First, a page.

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THE ISSUES DOMINATING MUCH OF CONTEMPORARY PUBLISHING in Cuba concern processes of change that are slowly and (some authors contend) inexorably reshaping the nation’s political system, economy and society. Without evidence of a transition away from command socialism, or of an authentic expansion of political rights and freedoms, authors speculate about the forces that finally may bring about radically different conditions.
For instance, electoral changes dating from the mid-1990s presumably have expanded the pool of candidates from which voters choose, though the Communist Party closely monitors elections and anti-system candidates are forbidden. Still, the process expands the political opportunities of pro-system candidates and contributes to the rotation of loyal elites. Writing on the Cuban Communist Party itself has declined, suggesting that scholars are less willing to repeat the findings of earlier research.
Alternatively, the fact that rotation takes place has neither altered the Party’s hegemonic position nor changed the character of ancillary and subordinate institutions such as the National Assembly of People’s Power. Genuine democratization of governance at any level is as incompatible with the leadership’s wishes in the 1990s as was the case in the 1960s, and Castro’s central role remains undiminished. In short, rotation stems from a need to satisfy the shifting political demands of different constituencies inside the ruling coalition, but it is not intended to change the fundamental dynamics of governance.
The process of economic reform slowed considerably in the mid-1990s due to the leadership’s reluctance to proceed with measures that would undermine social control. However, continued deterioration suggests that the economy’s poor performance is acceptable to a government that is not willing to introduce fundamental structural reforms nor grant greater individual or social freedoms.
Although the need for dramatic change has become evident to scholars who are either critical or still marginally sympathetic to the revolution, the political leadership categorically rejects that option. At the policy level, paralysis is increasingly apparent due to the power conflicts among pro-system reformers, orthodox policymakers, and those marking time.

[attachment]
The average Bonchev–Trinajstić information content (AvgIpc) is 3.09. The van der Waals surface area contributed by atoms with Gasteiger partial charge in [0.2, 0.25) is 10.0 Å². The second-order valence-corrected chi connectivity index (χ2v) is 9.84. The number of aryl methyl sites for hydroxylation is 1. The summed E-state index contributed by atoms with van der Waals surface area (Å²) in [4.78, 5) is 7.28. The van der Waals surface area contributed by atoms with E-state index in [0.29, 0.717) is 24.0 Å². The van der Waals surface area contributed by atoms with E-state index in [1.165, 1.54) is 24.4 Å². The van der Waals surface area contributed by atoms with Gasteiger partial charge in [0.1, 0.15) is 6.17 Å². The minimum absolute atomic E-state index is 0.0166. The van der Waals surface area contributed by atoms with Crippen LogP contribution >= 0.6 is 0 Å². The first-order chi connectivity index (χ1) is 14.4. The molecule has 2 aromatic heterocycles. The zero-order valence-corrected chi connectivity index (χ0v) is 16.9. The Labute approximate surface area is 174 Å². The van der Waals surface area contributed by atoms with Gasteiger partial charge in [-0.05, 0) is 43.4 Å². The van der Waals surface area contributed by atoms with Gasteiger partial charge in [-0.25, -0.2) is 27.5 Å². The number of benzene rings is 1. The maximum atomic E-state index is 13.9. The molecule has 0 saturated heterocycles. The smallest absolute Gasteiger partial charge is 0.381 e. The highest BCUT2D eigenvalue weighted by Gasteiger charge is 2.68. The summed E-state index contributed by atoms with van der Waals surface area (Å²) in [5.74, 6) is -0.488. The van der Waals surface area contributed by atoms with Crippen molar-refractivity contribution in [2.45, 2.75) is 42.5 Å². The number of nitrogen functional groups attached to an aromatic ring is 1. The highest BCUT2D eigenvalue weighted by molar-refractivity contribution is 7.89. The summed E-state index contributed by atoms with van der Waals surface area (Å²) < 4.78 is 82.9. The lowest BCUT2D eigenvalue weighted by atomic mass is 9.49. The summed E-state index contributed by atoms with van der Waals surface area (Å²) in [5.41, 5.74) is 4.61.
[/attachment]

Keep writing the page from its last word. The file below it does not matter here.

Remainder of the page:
Silvia Caunedo’s article “La siempre fiel isla de Cuba: la realidad del cambio” indicates that this unresolved tension is the basic theme of some of the literature of the 1990s (item bi 95001292). She maintains that the regime’s “commitment to immobilism and control of society” is at the root of a crisis of legitimacy affecting the relationship between government and society.
However, the growth of “civil society” and the proliferation of pro-democracy dissident groups continues to generate changes in the nation’s cultural climate, encouraged perhaps by public manifestations from the Catholic Church on moral and religious matters (item bi 94009371). A palpable desire for moral renovation is evident in works published both in and outside of Cuba which challenge the prevailing official view that the revolutionary value system remains strong and credible.
In sum, the literature for this period reflects the ambivalence (and for a dwindling few, melancholy) with which scholars tend to view Cuba in the post-Communist world. Minimal expectations for either economic regeneration or political liberalization form the basis for an expanding scholarly consensus. Stasis and decay, rather than dynamism or new policies, are the recurring themes in much of the academic literature surveyed, indicating that Cuba no longer excites the intellectual passions of a bygone era.